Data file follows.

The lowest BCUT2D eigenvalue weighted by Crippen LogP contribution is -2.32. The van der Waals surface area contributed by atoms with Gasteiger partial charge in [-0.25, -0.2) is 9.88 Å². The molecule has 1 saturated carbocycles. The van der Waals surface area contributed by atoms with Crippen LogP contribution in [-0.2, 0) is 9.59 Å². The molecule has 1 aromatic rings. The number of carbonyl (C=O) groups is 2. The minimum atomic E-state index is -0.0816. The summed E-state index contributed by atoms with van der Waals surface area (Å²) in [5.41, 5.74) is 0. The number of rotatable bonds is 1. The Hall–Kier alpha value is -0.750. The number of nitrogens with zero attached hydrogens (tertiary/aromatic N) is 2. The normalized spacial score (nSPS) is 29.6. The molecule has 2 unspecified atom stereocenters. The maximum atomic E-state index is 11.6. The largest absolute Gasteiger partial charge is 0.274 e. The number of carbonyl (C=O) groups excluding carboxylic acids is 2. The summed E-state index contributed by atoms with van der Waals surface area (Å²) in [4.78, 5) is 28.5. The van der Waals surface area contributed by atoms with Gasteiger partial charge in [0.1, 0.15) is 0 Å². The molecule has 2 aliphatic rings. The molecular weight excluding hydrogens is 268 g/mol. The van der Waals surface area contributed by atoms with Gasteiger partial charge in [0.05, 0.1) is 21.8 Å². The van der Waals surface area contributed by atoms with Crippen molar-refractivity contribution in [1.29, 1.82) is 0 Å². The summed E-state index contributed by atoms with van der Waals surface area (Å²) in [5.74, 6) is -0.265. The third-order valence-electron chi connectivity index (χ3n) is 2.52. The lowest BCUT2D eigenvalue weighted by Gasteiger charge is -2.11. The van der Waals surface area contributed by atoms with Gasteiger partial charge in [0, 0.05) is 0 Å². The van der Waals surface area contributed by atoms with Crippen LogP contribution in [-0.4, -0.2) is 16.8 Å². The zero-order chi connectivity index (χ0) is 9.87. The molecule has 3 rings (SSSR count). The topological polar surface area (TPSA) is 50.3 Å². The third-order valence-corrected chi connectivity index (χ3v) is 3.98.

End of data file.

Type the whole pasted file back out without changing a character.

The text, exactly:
The lowest BCUT2D eigenvalue weighted by Crippen LogP contribution is -2.32. The van der Waals surface area contributed by atoms with Gasteiger partial charge in [-0.25, -0.2) is 9.88 Å². The molecule has 1 saturated carbocycles. The van der Waals surface area contributed by atoms with Crippen LogP contribution in [-0.2, 0) is 9.59 Å². The molecule has 1 aromatic rings. The number of carbonyl (C=O) groups is 2. The minimum atomic E-state index is -0.0816. The summed E-state index contributed by atoms with van der Waals surface area (Å²) in [5.41, 5.74) is 0. The number of rotatable bonds is 1. The Hall–Kier alpha value is -0.750. The number of nitrogens with zero attached hydrogens (tertiary/aromatic N) is 2. The normalized spacial score (nSPS) is 29.6. The molecule has 2 unspecified atom stereocenters. The maximum atomic E-state index is 11.6. The largest absolute Gasteiger partial charge is 0.274 e. The number of carbonyl (C=O) groups excluding carboxylic acids is 2. The summed E-state index contributed by atoms with van der Waals surface area (Å²) in [4.78, 5) is 28.5. The van der Waals surface area contributed by atoms with Gasteiger partial charge in [0.1, 0.15) is 0 Å². The molecule has 2 aliphatic rings. The molecular weight excluding hydrogens is 268 g/mol. The van der Waals surface area contributed by atoms with Gasteiger partial charge in [0.05, 0.1) is 21.8 Å². The van der Waals surface area contributed by atoms with Crippen molar-refractivity contribution in [1.29, 1.82) is 0 Å². The summed E-state index contributed by atoms with van der Waals surface area (Å²) in [5.74, 6) is -0.265. The third-order valence-electron chi connectivity index (χ3n) is 2.52. The lowest BCUT2D eigenvalue weighted by Gasteiger charge is -2.11. The van der Waals surface area contributed by atoms with Gasteiger partial charge in [0, 0.05) is 0 Å². The van der Waals surface area contributed by atoms with Crippen LogP contribution in [-0.4, -0.2) is 16.8 Å². The zero-order chi connectivity index (χ0) is 9.87. The molecule has 3 rings (SSSR count). The topological polar surface area (TPSA) is 50.3 Å². The third-order valence-corrected chi connectivity index (χ3v) is 3.98.